• Tuesday, January 31, 2023


New UK finance minister targets inflation, ‘sound finances’

“The country should feel confident that we can, and we will, get inflation back under control.”

Chancellor of the exchequer Nadhim Zahawi (Photo by Leon Neal/Getty Images)

By: Melvin Samuel

Britain’s government must focus on sound public finances and avoid further fuelling inflation by pumping up demand, new finance minister Nadhim Zahawi is due to say in his first major speech on Tuesday.

Zahawi will address the City of London’s annual Mansion House dinner, where he is set to confirm a post-Brexit reworking of financial regulations inherited from the European Union, including Solvency II insurance rules.

However, tackling inflation is a top priority alongside boosting longer-term growth, according to speech extracts provided ahead of the event.

“That means delivering sound public finances to avoid pushing up demand still further, providing help for households as they deal with the worst price rises in over a generation,” he says in his speech.

“The country should feel confident that we can, and we will get inflation back under control,” the speech added.

Consumer price inflation hit a 40-year high of 9.1% in May and the Bank of England forecasts it will exceed 11% in October when regulated household energy prices are due to rise by 40%.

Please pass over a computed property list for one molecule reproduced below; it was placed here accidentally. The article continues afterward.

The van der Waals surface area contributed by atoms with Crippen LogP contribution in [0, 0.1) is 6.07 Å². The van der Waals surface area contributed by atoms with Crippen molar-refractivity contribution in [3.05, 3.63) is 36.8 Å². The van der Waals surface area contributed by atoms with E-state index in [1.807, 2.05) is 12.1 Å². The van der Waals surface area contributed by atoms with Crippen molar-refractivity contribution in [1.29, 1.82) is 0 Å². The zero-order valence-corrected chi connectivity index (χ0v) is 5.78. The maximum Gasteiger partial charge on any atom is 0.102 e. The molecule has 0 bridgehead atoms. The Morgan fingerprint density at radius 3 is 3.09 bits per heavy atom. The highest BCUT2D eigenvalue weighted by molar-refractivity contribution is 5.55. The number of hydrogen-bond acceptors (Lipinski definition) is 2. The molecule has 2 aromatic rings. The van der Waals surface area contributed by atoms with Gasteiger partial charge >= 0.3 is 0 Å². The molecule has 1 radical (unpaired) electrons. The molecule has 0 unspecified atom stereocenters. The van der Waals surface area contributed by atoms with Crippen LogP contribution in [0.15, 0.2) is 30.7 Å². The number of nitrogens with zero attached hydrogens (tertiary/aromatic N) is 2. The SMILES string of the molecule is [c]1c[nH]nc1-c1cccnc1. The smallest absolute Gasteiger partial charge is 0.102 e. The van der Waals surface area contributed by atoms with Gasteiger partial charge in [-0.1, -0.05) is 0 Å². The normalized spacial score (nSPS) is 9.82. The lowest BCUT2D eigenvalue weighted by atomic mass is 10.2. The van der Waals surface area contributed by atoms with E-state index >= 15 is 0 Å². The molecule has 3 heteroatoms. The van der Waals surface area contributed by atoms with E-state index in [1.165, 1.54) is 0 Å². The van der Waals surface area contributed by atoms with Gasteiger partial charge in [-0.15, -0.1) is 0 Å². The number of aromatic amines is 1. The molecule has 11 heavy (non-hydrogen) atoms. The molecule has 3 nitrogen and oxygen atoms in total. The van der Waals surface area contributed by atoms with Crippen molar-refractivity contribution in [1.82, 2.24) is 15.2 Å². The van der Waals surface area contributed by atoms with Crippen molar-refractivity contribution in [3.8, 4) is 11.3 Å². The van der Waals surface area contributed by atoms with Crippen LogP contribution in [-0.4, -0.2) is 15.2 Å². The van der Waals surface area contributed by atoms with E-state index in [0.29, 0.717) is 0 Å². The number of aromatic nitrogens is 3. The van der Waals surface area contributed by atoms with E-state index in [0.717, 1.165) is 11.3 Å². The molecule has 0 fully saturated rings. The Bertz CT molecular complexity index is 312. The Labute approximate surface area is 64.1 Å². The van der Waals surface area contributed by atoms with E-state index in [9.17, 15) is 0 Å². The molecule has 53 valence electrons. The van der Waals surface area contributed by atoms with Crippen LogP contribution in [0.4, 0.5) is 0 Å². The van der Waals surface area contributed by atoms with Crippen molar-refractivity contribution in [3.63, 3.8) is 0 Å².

Zahawi’s message on public finances contrasts with some of the contenders in the Conservative leadership contest to succeed Prime Minister Boris Johnson.

Foreign Secretary Liz Truss has said she wants to reverse more than 30 billion pounds ($36 billion) of tax rises announced by rival leadership contender Rishi Sunak, whose resignation as finance minister two weeks ago helped trigger Johnson’s downfall.

Zahawi made his own brief bid to become prime minister last week but failed to get enough support from lawmakers to progress, despite hinting at his own support for tax cuts.

Tuesday’s speech will also contain more about government plans to replace “hundreds” of pieces of EU financial regulation with home-grown equivalents, including changes to Solvency II.

This would ensure “UK insurers have more flexibility to invest in long-term assets like infrastructure” and increase “the competitiveness of our capital markets”.

However, the Bank of England – whose governor Andrew Bailey will also speak at the Mansion House dinner – has warned that reducing the amount of capital which insurers need to hold is no “free lunch” and could increase risks to policyholders.


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